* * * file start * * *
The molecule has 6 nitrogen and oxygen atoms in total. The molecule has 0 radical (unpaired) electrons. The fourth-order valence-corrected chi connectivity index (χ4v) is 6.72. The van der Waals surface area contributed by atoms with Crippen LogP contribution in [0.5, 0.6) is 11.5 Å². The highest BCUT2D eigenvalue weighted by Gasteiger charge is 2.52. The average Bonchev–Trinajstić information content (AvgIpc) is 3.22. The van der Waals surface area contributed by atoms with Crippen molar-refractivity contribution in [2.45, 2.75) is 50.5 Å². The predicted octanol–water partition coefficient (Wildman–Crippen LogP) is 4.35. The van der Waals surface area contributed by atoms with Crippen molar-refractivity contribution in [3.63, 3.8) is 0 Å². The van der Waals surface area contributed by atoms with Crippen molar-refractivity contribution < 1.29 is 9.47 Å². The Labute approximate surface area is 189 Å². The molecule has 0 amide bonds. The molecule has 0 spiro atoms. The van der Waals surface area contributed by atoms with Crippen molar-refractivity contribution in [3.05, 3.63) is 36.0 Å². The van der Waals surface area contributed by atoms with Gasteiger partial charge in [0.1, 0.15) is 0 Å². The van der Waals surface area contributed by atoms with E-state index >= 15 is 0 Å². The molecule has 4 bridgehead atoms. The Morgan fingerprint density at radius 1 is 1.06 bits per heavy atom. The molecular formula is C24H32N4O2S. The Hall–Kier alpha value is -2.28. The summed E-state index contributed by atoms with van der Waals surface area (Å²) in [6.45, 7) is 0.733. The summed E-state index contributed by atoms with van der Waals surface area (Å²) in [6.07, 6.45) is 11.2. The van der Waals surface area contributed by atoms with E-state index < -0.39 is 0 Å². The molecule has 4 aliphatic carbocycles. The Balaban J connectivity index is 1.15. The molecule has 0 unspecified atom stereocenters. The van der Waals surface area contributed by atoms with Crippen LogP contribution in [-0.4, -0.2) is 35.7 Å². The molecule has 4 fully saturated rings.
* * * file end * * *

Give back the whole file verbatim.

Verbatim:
The molecule has 6 nitrogen and oxygen atoms in total. The molecule has 0 radical (unpaired) electrons. The fourth-order valence-corrected chi connectivity index (χ4v) is 6.72. The van der Waals surface area contributed by atoms with Crippen LogP contribution in [0.5, 0.6) is 11.5 Å². The highest BCUT2D eigenvalue weighted by Gasteiger charge is 2.52. The average Bonchev–Trinajstić information content (AvgIpc) is 3.22. The van der Waals surface area contributed by atoms with Crippen molar-refractivity contribution in [2.45, 2.75) is 50.5 Å². The predicted octanol–water partition coefficient (Wildman–Crippen LogP) is 4.35. The van der Waals surface area contributed by atoms with Crippen molar-refractivity contribution in [3.63, 3.8) is 0 Å². The van der Waals surface area contributed by atoms with Crippen molar-refractivity contribution < 1.29 is 9.47 Å². The Labute approximate surface area is 189 Å². The molecule has 0 amide bonds. The molecule has 0 spiro atoms. The van der Waals surface area contributed by atoms with Crippen molar-refractivity contribution in [3.05, 3.63) is 36.0 Å². The van der Waals surface area contributed by atoms with Gasteiger partial charge in [0.1, 0.15) is 0 Å². The van der Waals surface area contributed by atoms with E-state index >= 15 is 0 Å². The molecule has 4 bridgehead atoms. The Morgan fingerprint density at radius 1 is 1.06 bits per heavy atom. The molecular formula is C24H32N4O2S. The Hall–Kier alpha value is -2.28. The summed E-state index contributed by atoms with van der Waals surface area (Å²) in [6.45, 7) is 0.733. The summed E-state index contributed by atoms with van der Waals surface area (Å²) in [6.07, 6.45) is 11.2. The van der Waals surface area contributed by atoms with E-state index < -0.39 is 0 Å². The molecule has 4 aliphatic carbocycles. The Balaban J connectivity index is 1.15. The molecule has 0 unspecified atom stereocenters. The van der Waals surface area contributed by atoms with Crippen LogP contribution in [-0.4, -0.2) is 35.7 Å². The molecule has 4 fully saturated rings.